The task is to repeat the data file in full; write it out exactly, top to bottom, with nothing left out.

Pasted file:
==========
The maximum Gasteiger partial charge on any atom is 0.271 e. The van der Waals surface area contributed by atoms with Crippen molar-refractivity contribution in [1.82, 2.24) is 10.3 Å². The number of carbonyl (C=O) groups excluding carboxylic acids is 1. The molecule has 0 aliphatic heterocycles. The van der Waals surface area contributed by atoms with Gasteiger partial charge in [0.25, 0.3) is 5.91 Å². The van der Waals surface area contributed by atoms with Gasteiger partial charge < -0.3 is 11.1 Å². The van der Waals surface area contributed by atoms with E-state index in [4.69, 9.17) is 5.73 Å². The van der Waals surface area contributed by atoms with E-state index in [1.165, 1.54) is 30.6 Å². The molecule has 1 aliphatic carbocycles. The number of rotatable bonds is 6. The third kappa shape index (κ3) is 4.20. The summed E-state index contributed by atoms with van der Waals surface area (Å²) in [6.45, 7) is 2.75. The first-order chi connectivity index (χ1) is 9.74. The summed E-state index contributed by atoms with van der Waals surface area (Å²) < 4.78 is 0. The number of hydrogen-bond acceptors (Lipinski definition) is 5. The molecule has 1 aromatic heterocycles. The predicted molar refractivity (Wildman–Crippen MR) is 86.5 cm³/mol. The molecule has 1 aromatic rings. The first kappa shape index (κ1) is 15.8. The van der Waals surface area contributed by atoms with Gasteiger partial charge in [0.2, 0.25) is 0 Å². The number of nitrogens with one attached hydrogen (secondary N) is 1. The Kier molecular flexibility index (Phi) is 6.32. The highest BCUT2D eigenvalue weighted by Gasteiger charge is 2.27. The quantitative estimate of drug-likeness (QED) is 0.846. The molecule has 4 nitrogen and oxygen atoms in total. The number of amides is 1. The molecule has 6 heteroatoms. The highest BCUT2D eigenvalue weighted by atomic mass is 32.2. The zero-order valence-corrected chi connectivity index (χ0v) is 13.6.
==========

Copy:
The maximum Gasteiger partial charge on any atom is 0.271 e. The van der Waals surface area contributed by atoms with Crippen molar-refractivity contribution in [1.82, 2.24) is 10.3 Å². The number of carbonyl (C=O) groups excluding carboxylic acids is 1. The molecule has 0 aliphatic heterocycles. The van der Waals surface area contributed by atoms with Gasteiger partial charge in [0.25, 0.3) is 5.91 Å². The van der Waals surface area contributed by atoms with Gasteiger partial charge < -0.3 is 11.1 Å². The van der Waals surface area contributed by atoms with E-state index in [4.69, 9.17) is 5.73 Å². The van der Waals surface area contributed by atoms with E-state index in [1.165, 1.54) is 30.6 Å². The molecule has 1 aliphatic carbocycles. The number of rotatable bonds is 6. The third kappa shape index (κ3) is 4.20. The summed E-state index contributed by atoms with van der Waals surface area (Å²) in [6.45, 7) is 2.75. The first-order chi connectivity index (χ1) is 9.74. The summed E-state index contributed by atoms with van der Waals surface area (Å²) < 4.78 is 0. The number of hydrogen-bond acceptors (Lipinski definition) is 5. The molecule has 1 aromatic heterocycles. The predicted molar refractivity (Wildman–Crippen MR) is 86.5 cm³/mol. The molecule has 1 aromatic rings. The first kappa shape index (κ1) is 15.8. The van der Waals surface area contributed by atoms with Gasteiger partial charge in [0.2, 0.25) is 0 Å². The number of nitrogens with one attached hydrogen (secondary N) is 1. The Kier molecular flexibility index (Phi) is 6.32. The highest BCUT2D eigenvalue weighted by Gasteiger charge is 2.27. The quantitative estimate of drug-likeness (QED) is 0.846. The molecule has 4 nitrogen and oxygen atoms in total. The number of amides is 1. The molecule has 6 heteroatoms. The highest BCUT2D eigenvalue weighted by atomic mass is 32.2. The zero-order valence-corrected chi connectivity index (χ0v) is 13.6.